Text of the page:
Surrealism and the Dream
8 October 2013 to 12 January 2014
<exchanging gazes> 7: The Rhythm of the Earth. 17th century Dutch and 19thcentury American Landscape Painting
New Display of the Collections
From 24 September 2013 to 6 January 2014
Emil Nolde painted Autumn Evening in Utenwarf , in his native Schleswig, which became a part of Denmark after the war. Nolde had bought a house in this area in 1916, where he would spend long periods each year. This melancholic painting, which according to Peter Vergo was executed between May and October 1924, depicts the flat scenery of the area, with its characteristic billowing clouds, in the throes of a rough storm that gives it a disturbingly menacing appearance.
As in most of his paintings from the 1920s, in Summer Evening the colours are more saturated and infused with symbolic and emotional connotations. Since his beginnings as a painter Nolde had attached particular importance to colour. As he wrote in his autobiography, to him colours “have a life of their own, weeping or laughing, dream and joy.” The use of bright colours, applied to the canvas straight from the tube, made his paintings significantly similar to the Expressionistic experiments of the start of the century.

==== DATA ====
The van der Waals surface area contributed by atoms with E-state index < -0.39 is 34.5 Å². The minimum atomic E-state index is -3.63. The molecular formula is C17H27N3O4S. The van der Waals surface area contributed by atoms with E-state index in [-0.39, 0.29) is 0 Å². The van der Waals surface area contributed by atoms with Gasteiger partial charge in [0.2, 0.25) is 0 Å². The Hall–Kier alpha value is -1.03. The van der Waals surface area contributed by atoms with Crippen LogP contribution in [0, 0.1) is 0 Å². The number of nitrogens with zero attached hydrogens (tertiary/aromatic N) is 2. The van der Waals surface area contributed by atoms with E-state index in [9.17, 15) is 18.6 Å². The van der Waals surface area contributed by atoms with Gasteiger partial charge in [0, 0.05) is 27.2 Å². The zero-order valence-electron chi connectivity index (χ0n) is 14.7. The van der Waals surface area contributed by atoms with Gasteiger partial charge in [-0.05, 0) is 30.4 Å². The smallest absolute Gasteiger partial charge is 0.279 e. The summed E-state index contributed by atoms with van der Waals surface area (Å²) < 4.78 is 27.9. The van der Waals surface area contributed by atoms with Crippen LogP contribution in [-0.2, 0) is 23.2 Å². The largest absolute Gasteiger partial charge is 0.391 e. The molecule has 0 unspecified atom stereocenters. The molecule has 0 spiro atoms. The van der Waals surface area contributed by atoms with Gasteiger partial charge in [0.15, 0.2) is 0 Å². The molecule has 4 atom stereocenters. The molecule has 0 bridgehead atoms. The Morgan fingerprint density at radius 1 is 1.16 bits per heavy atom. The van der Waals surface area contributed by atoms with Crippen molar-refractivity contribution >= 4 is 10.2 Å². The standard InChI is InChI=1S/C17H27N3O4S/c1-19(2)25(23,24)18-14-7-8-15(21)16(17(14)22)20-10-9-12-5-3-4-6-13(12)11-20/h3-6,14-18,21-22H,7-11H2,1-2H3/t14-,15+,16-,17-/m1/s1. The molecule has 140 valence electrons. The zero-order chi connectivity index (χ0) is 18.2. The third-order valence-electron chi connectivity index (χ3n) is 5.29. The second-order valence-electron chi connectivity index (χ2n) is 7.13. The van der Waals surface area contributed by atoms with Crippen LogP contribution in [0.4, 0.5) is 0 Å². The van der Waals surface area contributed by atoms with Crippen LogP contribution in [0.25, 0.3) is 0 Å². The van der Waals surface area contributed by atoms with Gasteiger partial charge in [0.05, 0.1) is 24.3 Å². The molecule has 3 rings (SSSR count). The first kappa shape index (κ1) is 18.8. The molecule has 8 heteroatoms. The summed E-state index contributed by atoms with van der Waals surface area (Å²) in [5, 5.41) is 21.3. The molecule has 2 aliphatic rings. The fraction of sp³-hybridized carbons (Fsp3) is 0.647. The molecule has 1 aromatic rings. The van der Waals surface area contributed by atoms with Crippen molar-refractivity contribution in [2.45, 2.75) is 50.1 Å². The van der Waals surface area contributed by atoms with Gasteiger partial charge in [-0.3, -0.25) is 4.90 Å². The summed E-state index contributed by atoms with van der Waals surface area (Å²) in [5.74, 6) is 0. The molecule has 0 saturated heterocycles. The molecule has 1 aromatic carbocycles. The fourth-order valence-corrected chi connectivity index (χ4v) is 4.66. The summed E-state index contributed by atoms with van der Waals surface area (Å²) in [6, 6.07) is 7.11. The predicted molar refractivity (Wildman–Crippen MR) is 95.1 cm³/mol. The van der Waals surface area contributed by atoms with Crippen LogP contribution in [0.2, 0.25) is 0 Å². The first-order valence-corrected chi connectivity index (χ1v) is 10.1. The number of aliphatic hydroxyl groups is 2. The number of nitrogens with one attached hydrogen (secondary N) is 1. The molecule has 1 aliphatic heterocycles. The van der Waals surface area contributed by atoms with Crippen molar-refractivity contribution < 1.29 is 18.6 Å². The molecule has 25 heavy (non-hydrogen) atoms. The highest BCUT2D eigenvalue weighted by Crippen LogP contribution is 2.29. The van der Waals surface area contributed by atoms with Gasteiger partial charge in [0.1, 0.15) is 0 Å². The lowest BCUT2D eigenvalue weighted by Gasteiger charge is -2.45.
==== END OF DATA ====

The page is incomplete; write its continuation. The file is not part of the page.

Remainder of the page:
Furthermore, throughout his entire artistic career Nolde was particularly concerned with expressing his inner emotions, not only through colour but also through an aesthetic of distorted forms. His landscapes, always constructed from a feeling of at-oneness with nature, can be interpreted as inspired by the Germanic character that links him to German romantic artists like Friedrich. The latter’s landscape entitled Evening on the Elba , 1832, acquired by the Dresden Staatliche Kunstsammlungen in 1909, bears such evident similarities to Nolde’s landscapes that everything indicates that Nolde must have been familiar with it.
Autumn Evening was first shown in 1927 in Dresden, where Nolde had been involved for a short period with the Die Brücke artists. Years later, according to Martin Urban, the author of the catalogue raisonné of the artist’s oeuvre, it was included in the Nolde exhibition at the Kunsthaus Rudolf Probst in Mannheim in 1937, which was closed by the authorities only three days after opening. Despite Nolde’s initial connections with Nazism, his work was branded as degenerate and included in the exhibitions staged for the purpose of denigrating modern art as Entartete Kunst (Degenerate Art). This is why Baron Thyssen acquired a large set of works by Nolde from the 1960s onwards.